Thursday, February 25, 2016

My Boy

The teacher said, "paint a pop-art picture of a face."  I picked one I love - I hope he'll forgive me. 


Wednesday, February 17, 2016


This weeks project was a jellyfish.  I found the process of creating the illusion of transparency particularly challenging.

Sunday, February 07, 2016

The Princess Bride

I finally read the Princess Bride by WIlliam Goldman.  I have been a fan of the movie for years.  We watch it at camp, and use scenes from it for Camp Flag Ceremony skits.  I enjoyed the book - but I must say that it joins The Scarlet Pimpernel, which we also use for skits at Loll, as a book that is NOT as good as its movie version. Goldman constantly tries to inject his own life and opinions into the story, but he is no Henry Fielding, in fact he is no L. Frank Baum.  I got tired of trying to guess if he is lieing or not.  In spite of all that there were some fun quotes:
The Princess Bride
1. Farm Boy: Now the farm boy was staring back at the Countess.  He was feeding the cows and his muscles were rippling the way they always did under his tanned skin and Buttercup was standing there watching as the farm boy looked, for the first time, deep into the Countess’s eyes.  p. 57

2. Growing Love: “I love you,” Buttercup said.  “I know this must come as something of a surprise, since all I’ve ever done is scorn you and degrade you and taunt you, but I have loved you for several hours now, and every second, more.  I thought an hour ago that I loved you more than any woman has ever loved a man, but a half hour after that I knew that what I felt before was nothing compared to what I felt then.  But then minutes after that, I understood that my previous love was a puddle compared to the high seas before a storm.  p. 58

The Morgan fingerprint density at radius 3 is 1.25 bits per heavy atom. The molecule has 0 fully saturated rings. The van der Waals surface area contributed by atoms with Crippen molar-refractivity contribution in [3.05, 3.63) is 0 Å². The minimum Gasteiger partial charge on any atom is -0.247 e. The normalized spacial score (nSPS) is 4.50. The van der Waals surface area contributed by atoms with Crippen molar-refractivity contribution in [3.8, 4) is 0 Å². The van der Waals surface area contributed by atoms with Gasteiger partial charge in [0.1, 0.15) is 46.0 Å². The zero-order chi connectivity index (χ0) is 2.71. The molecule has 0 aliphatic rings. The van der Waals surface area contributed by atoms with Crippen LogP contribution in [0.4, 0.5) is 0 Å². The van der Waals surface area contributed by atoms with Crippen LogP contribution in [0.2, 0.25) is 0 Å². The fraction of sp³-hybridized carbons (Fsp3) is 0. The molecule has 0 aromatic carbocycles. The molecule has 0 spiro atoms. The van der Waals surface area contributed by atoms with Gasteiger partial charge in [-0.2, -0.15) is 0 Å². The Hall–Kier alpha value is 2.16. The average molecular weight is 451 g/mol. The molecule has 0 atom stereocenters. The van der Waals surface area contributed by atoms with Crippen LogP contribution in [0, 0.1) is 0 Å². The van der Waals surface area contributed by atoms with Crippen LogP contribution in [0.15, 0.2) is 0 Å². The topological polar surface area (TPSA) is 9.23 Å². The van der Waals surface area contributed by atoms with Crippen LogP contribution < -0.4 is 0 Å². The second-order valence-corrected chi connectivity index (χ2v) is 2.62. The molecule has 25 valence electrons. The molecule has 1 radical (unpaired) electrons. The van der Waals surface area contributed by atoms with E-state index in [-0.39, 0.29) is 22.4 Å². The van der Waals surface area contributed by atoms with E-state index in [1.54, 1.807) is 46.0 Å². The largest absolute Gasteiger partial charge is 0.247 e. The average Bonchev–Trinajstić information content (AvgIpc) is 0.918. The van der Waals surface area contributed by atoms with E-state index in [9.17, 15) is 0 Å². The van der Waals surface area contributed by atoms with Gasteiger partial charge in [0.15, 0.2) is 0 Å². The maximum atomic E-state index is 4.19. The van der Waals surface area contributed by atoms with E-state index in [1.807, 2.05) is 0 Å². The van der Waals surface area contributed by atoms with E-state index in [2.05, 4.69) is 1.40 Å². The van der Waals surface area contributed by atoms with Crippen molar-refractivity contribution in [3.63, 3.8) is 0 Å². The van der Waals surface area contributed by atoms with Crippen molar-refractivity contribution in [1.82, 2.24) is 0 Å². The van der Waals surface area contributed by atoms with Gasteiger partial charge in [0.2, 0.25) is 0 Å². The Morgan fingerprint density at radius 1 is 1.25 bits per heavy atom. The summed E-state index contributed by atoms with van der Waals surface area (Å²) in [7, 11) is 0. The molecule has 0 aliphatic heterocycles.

3. On Moby Dick:  Me again.  Of all the cuts in this version, I feel most justified in making this one.  Just as the chapters on whaling in Moby-Dick can be omitted by all but the most punishment-loving readers . . . pp. 83-84

4. On God Killing:  “I don’t like killing a girl,” the Spaniard said.  “God does it all the time; if it doesn’t bother Him, don’t let it worry you.” [said Vizzni] p. 103

5. Homeric:  I only wish we could stay for his grief—it should be Homeric.”  p. 104

6. Physical Strength not Mental Ability:  When it came to power, nothing worried him [Fezzik].  When it came to reading, he got knots in his middle of his stomach, and when it came to writing, he broke out in a cold sweat, and when addition was mentioned or, worse, long division, he always changed the subject right away.  p. 112

7. Mind of Vizzini:  From the beginning, when as a child he realized his bumped body would never conquer worlds, he relied on his mind.  He trained it, fought it, brought it to heel. p. 113

8. On the Meaning of Inconceivable:  “He’ll never catch up!” the Sicilian cried.  “Inconceivable!”  “You keep using that word!”  the Spaniard snapped, “I don’t think it means what you think it does.”  p. 114

9. On Climbing:  The man in black was, indeed, rising.  Somehow, in some almost miraculou8s way, his fingers were finding holds in the crevices, and he was now perhaps fifteen feet closer to the top, farther from death.  p. 118

10. On a Father’s Love and Love:  He [Inigo] was fantastically happy.  Because of his father.  Domingo Montoya was funny-looking and crotchety and impatient and absent-minded and never smiled.  Inigo loved him.  Totally.  Don’t ask why.  There really wasn’t any one reason you could put your finger on.  Oh, probably Domingo loved him back, but love is many things, none of them logical. p. 120

11. Friends Argue:  He [Inigo] knew they [Domingo and Yeste] had been brought up together, had known each other sixty years, had never not loved one another deeply, and it thrilled him when he could hear them arguing.  That was the strange thing: arguing was all they ever did.  p. 122

12. Craftsman-v-Artist: “No. Not yet.  A craftsman only.  But I dream to be an artist.  I pray that someday, if I work with enough care, if I am very very lucky, I will make a weapon that is a work of art.  Call me an artist then, and I will answer.”  p. 125

13. Domingo Becomes an Artist: Such a year.  One night Inigo woke to find his father seated.  Staring.  Calm.  Inigo followed the stare.  The six-fingered sword was done.  Even in the hut’s darkness, it glistened.  “At last,” Domingo whispered.  He could not take his eyes from the glory of the sword.  “After a lifetime.  Inigo.  Inigo.  I am an artist.”  p. 130